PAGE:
Finally, they'd argue themselves into a light slumber. Caleb would settle down, and I'd crawl back in bed. But in a half an hour, one of them would wake up and rouse the others, which would wake Caleb, and he'd whimper (ignoring my "They're fine--go to sleep") until I'd get up. I'd go to the window and hear the chicken version of:

"It's light. We always go outside when it's light."

"Last time we checked it was night outside."

"How can it be day inside and night outside?"

"I don't know, but it was."

"Go check again."

"You go check."

"'The early bird gets the worm.'"

"You can have the worm. I'm not budging until I know it's day. Besides, it's Rose's turn to check."

"But I don't want to check. Blanche can go."

"I checked the first time! Henrietta can check." 

"It has to be day. It's light inside."

"Fine. I'll go."

I'd see the silhouette of the next hen poking her head out the doorway, looking left, looking right, then looking up. She'd fly back on the roost, and then I'd hear their strident squawking of "It's still night outside!" "But it's day inside!"  




I called Jay in the morning before he left work to tell him that the only way he'd get in the house was if he first stopped by a pet store for a red heat bulb. I said, "The white light kept your chickens up. The chickens kept Caleb up. Caleb kept me up. But you'll be happy to hear Zoe snored blissfully through the whole thing."

The cat is now my favorite pet.

Verse of the day: (Psalm 139:12) "To You the night shines as bright as day. Darkness and light are the same to You." 

For another chicken story, see "Hidden Hen Hazards."


  1. Do American submariners get confused easily too?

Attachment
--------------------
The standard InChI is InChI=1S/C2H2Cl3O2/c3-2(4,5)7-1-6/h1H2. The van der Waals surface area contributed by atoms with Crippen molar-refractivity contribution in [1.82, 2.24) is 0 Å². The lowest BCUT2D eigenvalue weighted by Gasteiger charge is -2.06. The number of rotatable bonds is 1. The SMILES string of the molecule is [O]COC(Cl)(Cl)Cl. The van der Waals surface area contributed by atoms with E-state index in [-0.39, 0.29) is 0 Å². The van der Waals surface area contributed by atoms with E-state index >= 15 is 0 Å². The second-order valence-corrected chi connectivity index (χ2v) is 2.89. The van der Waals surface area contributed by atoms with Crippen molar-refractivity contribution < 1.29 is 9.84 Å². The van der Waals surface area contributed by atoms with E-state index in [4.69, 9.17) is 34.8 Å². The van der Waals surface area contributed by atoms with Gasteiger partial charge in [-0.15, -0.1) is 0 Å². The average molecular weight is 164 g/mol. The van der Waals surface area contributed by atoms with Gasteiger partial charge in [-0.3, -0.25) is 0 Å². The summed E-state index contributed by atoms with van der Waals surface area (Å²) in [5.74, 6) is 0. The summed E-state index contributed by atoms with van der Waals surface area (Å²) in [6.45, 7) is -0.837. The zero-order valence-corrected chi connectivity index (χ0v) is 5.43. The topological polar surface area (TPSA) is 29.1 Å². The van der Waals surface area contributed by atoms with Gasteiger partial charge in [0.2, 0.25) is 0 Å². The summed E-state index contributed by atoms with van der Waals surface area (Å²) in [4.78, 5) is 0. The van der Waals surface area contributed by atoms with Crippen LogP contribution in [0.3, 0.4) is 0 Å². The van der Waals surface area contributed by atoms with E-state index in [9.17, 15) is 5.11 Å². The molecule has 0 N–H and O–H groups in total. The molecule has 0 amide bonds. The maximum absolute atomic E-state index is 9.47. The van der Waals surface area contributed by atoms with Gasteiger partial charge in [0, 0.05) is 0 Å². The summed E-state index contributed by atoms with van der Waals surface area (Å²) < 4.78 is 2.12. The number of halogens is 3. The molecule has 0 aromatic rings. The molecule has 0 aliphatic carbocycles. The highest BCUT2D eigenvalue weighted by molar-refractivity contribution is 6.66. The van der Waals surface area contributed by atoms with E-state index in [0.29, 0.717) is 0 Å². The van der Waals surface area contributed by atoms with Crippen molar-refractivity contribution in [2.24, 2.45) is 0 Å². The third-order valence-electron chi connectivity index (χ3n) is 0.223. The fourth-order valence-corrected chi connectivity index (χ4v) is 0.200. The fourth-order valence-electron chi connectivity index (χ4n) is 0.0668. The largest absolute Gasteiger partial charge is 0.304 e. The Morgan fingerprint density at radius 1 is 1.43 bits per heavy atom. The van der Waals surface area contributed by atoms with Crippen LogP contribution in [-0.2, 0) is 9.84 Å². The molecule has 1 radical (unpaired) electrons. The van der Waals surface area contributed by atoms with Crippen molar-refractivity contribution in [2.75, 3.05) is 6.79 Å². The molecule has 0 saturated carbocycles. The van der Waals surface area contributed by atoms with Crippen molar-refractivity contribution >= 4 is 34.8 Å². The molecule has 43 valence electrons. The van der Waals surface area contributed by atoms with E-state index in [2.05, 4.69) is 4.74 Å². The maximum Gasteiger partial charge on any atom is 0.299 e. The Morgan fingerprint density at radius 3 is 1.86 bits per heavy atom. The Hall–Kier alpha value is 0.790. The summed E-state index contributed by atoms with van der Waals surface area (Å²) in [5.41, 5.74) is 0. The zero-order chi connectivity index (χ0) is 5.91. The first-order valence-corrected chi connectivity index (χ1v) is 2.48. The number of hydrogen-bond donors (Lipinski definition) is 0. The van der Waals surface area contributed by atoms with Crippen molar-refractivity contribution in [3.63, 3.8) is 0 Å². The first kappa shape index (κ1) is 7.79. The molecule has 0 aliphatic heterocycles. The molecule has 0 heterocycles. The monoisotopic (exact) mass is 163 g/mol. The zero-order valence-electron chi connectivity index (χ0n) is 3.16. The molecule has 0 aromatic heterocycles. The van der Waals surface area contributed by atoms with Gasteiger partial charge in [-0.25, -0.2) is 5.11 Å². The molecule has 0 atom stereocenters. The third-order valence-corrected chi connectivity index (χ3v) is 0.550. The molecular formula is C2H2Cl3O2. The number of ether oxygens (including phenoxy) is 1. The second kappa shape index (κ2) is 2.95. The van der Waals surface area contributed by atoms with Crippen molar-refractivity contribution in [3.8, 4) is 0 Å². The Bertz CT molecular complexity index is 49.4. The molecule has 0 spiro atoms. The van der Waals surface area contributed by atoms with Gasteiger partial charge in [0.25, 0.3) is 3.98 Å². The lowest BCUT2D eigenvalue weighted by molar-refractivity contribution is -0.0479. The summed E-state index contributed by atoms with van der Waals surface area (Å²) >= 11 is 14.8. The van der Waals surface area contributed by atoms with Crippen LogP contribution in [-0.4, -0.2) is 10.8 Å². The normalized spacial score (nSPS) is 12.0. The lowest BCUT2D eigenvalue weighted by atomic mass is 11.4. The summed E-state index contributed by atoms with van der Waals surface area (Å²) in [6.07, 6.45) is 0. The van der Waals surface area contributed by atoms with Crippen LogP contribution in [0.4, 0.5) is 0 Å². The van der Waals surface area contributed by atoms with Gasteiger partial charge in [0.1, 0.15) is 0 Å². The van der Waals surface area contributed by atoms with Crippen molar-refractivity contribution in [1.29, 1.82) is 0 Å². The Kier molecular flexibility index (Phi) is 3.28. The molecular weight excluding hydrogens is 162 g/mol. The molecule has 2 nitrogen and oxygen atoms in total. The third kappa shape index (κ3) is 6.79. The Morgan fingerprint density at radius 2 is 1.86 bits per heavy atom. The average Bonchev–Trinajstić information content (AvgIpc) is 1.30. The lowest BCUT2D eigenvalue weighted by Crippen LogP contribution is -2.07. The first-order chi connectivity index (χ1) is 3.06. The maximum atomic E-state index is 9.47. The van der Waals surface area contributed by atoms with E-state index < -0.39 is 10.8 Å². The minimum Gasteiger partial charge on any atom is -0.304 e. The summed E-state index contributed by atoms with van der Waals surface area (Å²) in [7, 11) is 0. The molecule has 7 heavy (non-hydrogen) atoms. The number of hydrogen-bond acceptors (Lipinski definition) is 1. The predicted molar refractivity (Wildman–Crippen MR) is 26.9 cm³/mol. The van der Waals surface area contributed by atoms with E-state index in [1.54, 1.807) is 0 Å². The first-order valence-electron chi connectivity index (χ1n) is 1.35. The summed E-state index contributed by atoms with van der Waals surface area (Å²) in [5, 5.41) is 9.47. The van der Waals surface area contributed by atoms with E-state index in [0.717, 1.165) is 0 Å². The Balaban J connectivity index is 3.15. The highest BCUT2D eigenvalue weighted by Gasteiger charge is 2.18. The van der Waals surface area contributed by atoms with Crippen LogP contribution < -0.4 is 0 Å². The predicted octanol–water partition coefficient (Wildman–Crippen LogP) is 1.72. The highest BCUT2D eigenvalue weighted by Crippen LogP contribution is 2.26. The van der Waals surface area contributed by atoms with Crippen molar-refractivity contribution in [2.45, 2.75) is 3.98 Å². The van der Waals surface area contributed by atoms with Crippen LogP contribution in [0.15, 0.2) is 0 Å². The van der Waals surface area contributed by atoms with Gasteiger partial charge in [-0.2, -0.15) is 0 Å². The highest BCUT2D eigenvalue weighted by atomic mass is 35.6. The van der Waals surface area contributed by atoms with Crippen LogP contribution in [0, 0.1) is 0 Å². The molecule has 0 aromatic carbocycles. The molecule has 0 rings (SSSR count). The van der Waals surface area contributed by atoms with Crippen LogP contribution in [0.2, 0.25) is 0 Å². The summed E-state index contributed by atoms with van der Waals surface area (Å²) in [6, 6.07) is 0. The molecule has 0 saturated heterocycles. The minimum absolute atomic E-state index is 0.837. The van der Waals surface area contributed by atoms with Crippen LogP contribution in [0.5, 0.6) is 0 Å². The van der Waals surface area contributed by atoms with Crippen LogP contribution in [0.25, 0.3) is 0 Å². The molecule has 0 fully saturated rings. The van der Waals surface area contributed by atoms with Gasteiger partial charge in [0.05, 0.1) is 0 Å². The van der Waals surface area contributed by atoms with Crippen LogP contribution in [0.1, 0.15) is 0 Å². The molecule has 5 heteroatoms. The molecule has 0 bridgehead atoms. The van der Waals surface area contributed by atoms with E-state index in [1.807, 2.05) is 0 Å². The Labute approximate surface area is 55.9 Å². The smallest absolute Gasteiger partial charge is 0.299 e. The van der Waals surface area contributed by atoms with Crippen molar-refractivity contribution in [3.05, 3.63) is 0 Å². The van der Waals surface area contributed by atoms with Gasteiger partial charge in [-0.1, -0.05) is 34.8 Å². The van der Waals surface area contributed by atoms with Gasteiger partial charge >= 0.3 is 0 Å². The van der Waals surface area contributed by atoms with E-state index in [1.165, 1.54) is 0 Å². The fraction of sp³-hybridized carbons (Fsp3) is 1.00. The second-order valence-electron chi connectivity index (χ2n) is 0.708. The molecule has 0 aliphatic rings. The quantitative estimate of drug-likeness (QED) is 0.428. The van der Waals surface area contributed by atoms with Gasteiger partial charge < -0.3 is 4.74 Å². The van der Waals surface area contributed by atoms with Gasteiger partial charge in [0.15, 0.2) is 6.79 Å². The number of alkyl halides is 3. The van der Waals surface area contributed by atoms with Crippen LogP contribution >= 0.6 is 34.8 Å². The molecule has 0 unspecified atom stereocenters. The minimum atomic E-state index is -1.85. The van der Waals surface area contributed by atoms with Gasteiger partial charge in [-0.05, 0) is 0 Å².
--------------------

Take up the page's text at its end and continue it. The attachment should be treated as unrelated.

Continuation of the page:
1. Without red bulbs, they definitely get confused if it's day or night. At least, that's why Jay tells me.

  2. Your chickens' arguments sound like several I've had over the years.

    1. Laughing! This post is adorable! I loved it! The pictures of all your critters make it especially charming.

      I've been interested in the idea of backyard chickens for a while, but any time I put more than two minutes of thought into it, I doubt whether the benefit of fresh eggs is worth all the work, especially since it takes me a few weeks to get through a dozen eggs. What do you think? For you, has it been a worthwhile endeavor, or would you rather just buy fresh eggs from the farmer's market?

    2. It's not bad with a moveable pen, but I, for one, would NOT want to clean out a permanent pen. The problem with a moveable cage is the winter--if you have snow, you can't keep moving it. If you can't keep moving it, then you have to daily clean up their poo. You have NO idea how much they poo. Way worse than cleaning up after dogs and cats.

      It's fun because I'm making it fun--I'm daily spending time with the girls and bonding with them, but if I were you, I'd just get fresh, organic eggs from a farmer's market and put that time and effort into more cats.

  3. Laughed out loud at this line: "the cat is now my favorite pet." Caught me totally by surprise. Thanks for the morning chuckle.

    1. That's literally what I said to Jay at the time. And I meant it!

  4. I would pay good money to see a chicken in a fleece cape. This story completely ruined my plans to eat at KFC tonight. Tomorrow however...

    1. I TRIED to pay good money to see my chickens in a fleece cape--blame Jay that none of us have that opportunity.

      He thinks I'm overcompensating because I feel guilty about what happened on the day we got our hens. As we carried them out of the car to their pen, the smell of our dinner wafted out the window into the yard. To my horror, I realized we were having baked chicken that night.

  5. It probably made a lasting impression on them. I'll bet they've been well behaved chickens from day one.

  6. *Laughing* - I loved the post, Pamela, and yours/Rick's comments cracked me up!


  7. Hilarious! (At least in hind sight, eh, Pamela?) I guess this must be one of the few times you'd wished Caleb wasn't quite so smart and protective.

    If Louie Belle gets too uppity about being the current favorite, just remind her about the vole episode. Or maybe it wouldn't be good to remind her about voles.

  8. In two weeks you'll hear another Louie story (that happened after the vole episode) that abruptly lowered her in the pecking order.